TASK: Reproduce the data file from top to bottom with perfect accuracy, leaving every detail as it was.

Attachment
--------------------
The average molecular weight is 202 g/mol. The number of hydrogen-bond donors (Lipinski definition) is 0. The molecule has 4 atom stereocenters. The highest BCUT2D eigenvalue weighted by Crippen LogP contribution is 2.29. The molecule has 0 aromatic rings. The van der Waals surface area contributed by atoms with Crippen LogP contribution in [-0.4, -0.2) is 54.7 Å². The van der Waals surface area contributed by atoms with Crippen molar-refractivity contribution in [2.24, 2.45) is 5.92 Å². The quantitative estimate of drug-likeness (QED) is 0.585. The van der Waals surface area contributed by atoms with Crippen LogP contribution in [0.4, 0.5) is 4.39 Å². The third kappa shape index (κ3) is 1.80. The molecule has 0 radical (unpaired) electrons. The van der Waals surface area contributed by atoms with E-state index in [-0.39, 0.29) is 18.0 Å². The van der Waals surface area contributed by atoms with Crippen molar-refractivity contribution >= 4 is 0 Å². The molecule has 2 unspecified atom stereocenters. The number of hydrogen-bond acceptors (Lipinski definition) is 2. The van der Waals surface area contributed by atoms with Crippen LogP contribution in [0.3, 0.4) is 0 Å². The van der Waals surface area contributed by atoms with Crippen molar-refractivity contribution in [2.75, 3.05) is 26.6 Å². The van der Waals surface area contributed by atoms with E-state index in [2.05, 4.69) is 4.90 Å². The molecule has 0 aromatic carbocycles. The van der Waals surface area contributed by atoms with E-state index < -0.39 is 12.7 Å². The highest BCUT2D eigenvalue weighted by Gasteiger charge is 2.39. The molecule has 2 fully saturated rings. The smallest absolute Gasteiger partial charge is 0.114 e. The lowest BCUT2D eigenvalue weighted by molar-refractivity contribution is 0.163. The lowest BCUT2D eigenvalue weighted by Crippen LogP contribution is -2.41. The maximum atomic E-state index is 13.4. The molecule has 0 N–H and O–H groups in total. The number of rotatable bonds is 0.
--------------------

The average molecular weight is 202 g/mol. The number of hydrogen-bond donors (Lipinski definition) is 0. The molecule has 4 atom stereocenters. The highest BCUT2D eigenvalue weighted by Crippen LogP contribution is 2.29. The molecule has 0 aromatic rings. The van der Waals surface area contributed by atoms with Crippen LogP contribution in [-0.4, -0.2) is 54.7 Å². The van der Waals surface area contributed by atoms with Crippen molar-refractivity contribution in [2.24, 2.45) is 5.92 Å². The quantitative estimate of drug-likeness (QED) is 0.585. The van der Waals surface area contributed by atoms with Crippen LogP contribution in [0.4, 0.5) is 4.39 Å². The third kappa shape index (κ3) is 1.80. The molecule has 0 radical (unpaired) electrons. The van der Waals surface area contributed by atoms with E-state index in [-0.39, 0.29) is 18.0 Å². The van der Waals surface area contributed by atoms with Crippen molar-refractivity contribution >= 4 is 0 Å². The molecule has 2 unspecified atom stereocenters. The number of hydrogen-bond acceptors (Lipinski definition) is 2. The van der Waals surface area contributed by atoms with Crippen LogP contribution in [0.3, 0.4) is 0 Å². The van der Waals surface area contributed by atoms with Crippen molar-refractivity contribution in [2.75, 3.05) is 26.6 Å². The van der Waals surface area contributed by atoms with E-state index in [2.05, 4.69) is 4.90 Å². The molecule has 0 aromatic carbocycles. The van der Waals surface area contributed by atoms with E-state index < -0.39 is 12.7 Å². The highest BCUT2D eigenvalue weighted by Gasteiger charge is 2.39. The molecule has 2 fully saturated rings. The smallest absolute Gasteiger partial charge is 0.114 e. The lowest BCUT2D eigenvalue weighted by molar-refractivity contribution is 0.163. The lowest BCUT2D eigenvalue weighted by Crippen LogP contribution is -2.41. The maximum atomic E-state index is 13.4. The molecule has 0 N–H and O–H groups in total. The number of rotatable bonds is 0.